26. Hypothesis Tests> Stats1> wilcox
  27. Hypothesis Tests> Stats2> ansari
  28. Hypothesis Tests> Stats2> fligner
  29. Hypothesis Tests> Stats2> mantelhaen
  30. Hypothesis Tests> Stats2> mauchly
  31. Hypothesis Tests> Stats2> mcnemar
  32. Hypothesis Tests> Stats2> mood
  33. Hypothesis Tests> Stats2> pairwise.Prop
  34. Hypothesis Tests> Stats2> pairwise.wilcox
  35. Hypothesis Tests> Stats2> pairwise.t
  36. Hypothesis Tests> Stats2> power.anova
  37. Hypothesis Tests> Stats2> power.prop
  38. Hypothesis Tests> Stats2> power.t
  39. Hypothesis Tests> Stats2> prop.trend
  40. Hypothesis Tests> Stats2> PP
  41. Hypothesis Tests> Stats2> quade
  42. Hypothesis Tests> Stats2> Clear
  43. Hypothesis Tests> Agricolae> BIB
  44. Hypothesis Tests> Agricolae> duncan
  45. Hypothesis Tests> Agricolae> durbin
  46. Hypothesis Tests> Agricolae> friedman
  47. Hypothesis Tests> Agricolae> kruskal
  48. Hypothesis Tests> Agricolae> LSD
  49. Hypothesis Tests> Agricolae> median
  50. Hypothesis Tests> Agricolae> nonadditivity
  51. Hypothesis Tests> Agricolae> PBIB
  52. Hypothesis Tests> Agricolae> REGW
  53. Hypothesis Tests> Agricolae> scheffe
  54. Hypothesis Tests> Agricolae> SNK
  55. Hypothesis Tests> Agricolae> waerden
  56. Hypothesis Tests> Agricolae> waller
  57. Hypothesis Tests> Verification> binary
  58. Hypothesis Tests> Verification> cat
  59. Hypothesis Tests> Verification> cont
  60. Hypothesis Tests> Coin> oneway
  61. Hypothesis Tests> Coin> wilcox
  62. Hypothesis Tests> Coin> kruskal
  63. Hypothesis Tests> Coin> normal
  64. Hypothesis Tests> Coin> median
  65. Hypothesis Tests> Coin> savage
  66. Hypothesis Tests> Coin> sign
  67. Hypothesis Tests> Coin> wilcoxsign
  68. Hypothesis Tests> Coin> friedman
  69. Hypothesis Tests> Coin> quade
  70. Hypothesis Tests> Coin> taha
  71. Hypothesis Tests> Coin> mood
  72. Hypothesis Tests> Coin> flinger
  73. Hypothesis Tests> Coin> klotz
  74. Hypothesis Tests> Coin> ansari
  75. Hypothesis Tests> Coin> conover
  76. Hypothesis Tests> Coin> spearman
  77. Hypothesis Tests> Coin> quadrant
  78. Hypothesis Tests> Coin> fisyat
  79. Hypothesis Tests> Coin> koziol
  80. Hypothesis Tests> Coin> chisq
  81. Hypothesis Tests> Coin> cmh
  82. Hypothesis Tests> Coin> lbl
  83. Hypothesis Tests> Trend> bartels
  84. Hypothesis Tests> Trend> br
  85. Hypothesis Tests> Trend> bu
  86. Hypothesis Tests> Trend> cs
  87. Hypothesis Tests> Trend> csmk
  88. Hypothesis Tests> Trend> lanzante
  89. Hypothesis Tests> Trend> mk
  90. Hypothesis Tests> Trend> mmk
  91. Hypothesis Tests> Trend> pcor
  92. Hypothesis Tests> Trend> pmk
  93. Hypothesis Tests> Trend> pettitt
  94. Hypothesis Tests> Trend> rrod
  95. Hypothesis Tests> Trend> ssens
  96. Hypothesis Tests> Trend> sens
  97. Hypothesis Tests> Trend> smk
  98. Hypothesis Tests> Trend> snh
  99. Hypothesis Tests> Trend> wm
  100. Hypothesis Tests> Trend> ww
  101. Model> Probability Distributions> Normal
  102. Model> Probability Distributions> Exponential
  103. Model> Probability Distributions> Geometric
  104. Model> Probability Distributions> Weibull
  105. Model> Probability Distributions> Uniform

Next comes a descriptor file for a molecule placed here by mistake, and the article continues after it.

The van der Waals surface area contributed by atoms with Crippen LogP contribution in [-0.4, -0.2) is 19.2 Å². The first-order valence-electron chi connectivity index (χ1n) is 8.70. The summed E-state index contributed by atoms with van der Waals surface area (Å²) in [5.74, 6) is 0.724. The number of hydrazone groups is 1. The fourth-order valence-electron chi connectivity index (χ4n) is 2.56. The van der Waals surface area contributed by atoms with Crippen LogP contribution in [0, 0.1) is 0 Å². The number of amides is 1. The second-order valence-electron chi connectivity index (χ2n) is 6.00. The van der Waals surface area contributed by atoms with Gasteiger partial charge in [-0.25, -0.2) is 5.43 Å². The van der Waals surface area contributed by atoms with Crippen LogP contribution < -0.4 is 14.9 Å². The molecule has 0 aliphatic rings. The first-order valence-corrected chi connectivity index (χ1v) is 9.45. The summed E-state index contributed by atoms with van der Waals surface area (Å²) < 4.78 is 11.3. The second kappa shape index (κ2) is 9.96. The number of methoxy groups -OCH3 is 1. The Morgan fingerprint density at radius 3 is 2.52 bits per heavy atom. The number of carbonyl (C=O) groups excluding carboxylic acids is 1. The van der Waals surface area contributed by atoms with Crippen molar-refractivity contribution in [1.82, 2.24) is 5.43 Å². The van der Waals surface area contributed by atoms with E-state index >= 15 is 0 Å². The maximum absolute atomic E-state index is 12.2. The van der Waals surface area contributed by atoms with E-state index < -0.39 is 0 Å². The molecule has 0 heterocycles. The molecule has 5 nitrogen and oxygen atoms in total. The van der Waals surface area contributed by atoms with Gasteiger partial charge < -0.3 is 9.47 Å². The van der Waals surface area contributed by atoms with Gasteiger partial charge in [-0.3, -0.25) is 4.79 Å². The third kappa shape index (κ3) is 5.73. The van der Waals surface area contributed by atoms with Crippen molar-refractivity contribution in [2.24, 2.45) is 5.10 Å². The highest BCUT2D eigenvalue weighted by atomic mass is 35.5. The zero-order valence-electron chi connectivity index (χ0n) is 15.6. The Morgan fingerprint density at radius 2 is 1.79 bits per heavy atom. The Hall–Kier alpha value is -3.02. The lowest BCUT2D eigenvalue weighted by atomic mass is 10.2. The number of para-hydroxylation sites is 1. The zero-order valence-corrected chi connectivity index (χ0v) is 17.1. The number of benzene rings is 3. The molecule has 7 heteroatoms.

106. Model> Probability Distributions> Bernouli
  107. Model> Probability Distributions> Binomial
  108. Model> Probability Distributions> Poisson
  109. Model> Probability Distributions> Beta
  110. Model> Probability Distributions> Negative Binomial
  111. Model> Probability Distributions> Student’s t
  112. Model> Probability Distributions> von Mises
  113. Model> Probability Distributions> Cauchy
  114. Model> Probability Distributions> Chi Square
  115. Model> Probability Distributions> F
  116. Model> Probability Distributions> Lognormal
  117. Model> Probability Distributions> Gamma
  118. Model> Probability Distributions> Extreme Value
  119. Model> Probability Distributions> Generalized Pareto
  120. Model> Probability Distributions> Gumbel
  121. Modeling> stats> aov
  122. Modeling> stats> ar
  123. Modeling> stats> arima
  124. Modeling> stats> glm
  125. Modeling> stats> lm
  126. Modeling> stats> loess
  127. Modeling> stats> loglin
  128. Modeling> stats> lowess
  129. Modeling> stats> spline
  130. Modeling> stats> nls
  131. Modeling> stats> ppr
  132. Modeling> stats> princomp
  133. Modeling> extRemes> fevd
  134. Modeling> extRemes> levd
  135. Modeling> lme4> glmer
  136. Modeling> lme4> lemr
  137. Modeling> lme4> nlmer
  138. Modeling> MASS> glm.nb
  139. Modeling> MASS> glmmPQL
  140. Modeling> MASS> loglm
  141. Modeling> MASS> polr
  142. Modeling> MASS> rlm
  143. Modeling> MASS> lda
  144. Modeling> MASS> mca
  145. Modeling> MASS> lqs
  146. Modeling> MASS> qda
  147. Structured> Circular> Define
  148. Structured> Circular> Calculator
  149. Structured> Circular> Summaries
  150. Structured> Low Flow> Define
  151. Structured> Survival> Define
  152. Structured> Time Series> Define
  153. Structured> Time Series> Describe> One Variable
  154. Structured> Time Series> Describe> General
  155. Structured> Time Series> Model> One Variable
  156. Structured> Time Series> Model> General
  157. Structured> Climatic
  158. Structured> Procurement
  159. Structured> Options by Context
  160. Climatic> Check Data> Inventory
  161. Climatic> Check Data> Display Daily
  162. Climatic> Check Data> Fill Missing Values
  163. Climatic> Check Data> QC Temperatures
  164. Climatic> Check Data> QC Rainfall
  165. Climatic> Check Data> Homogenization
  166. Climatic> Check Data> Check Station Locations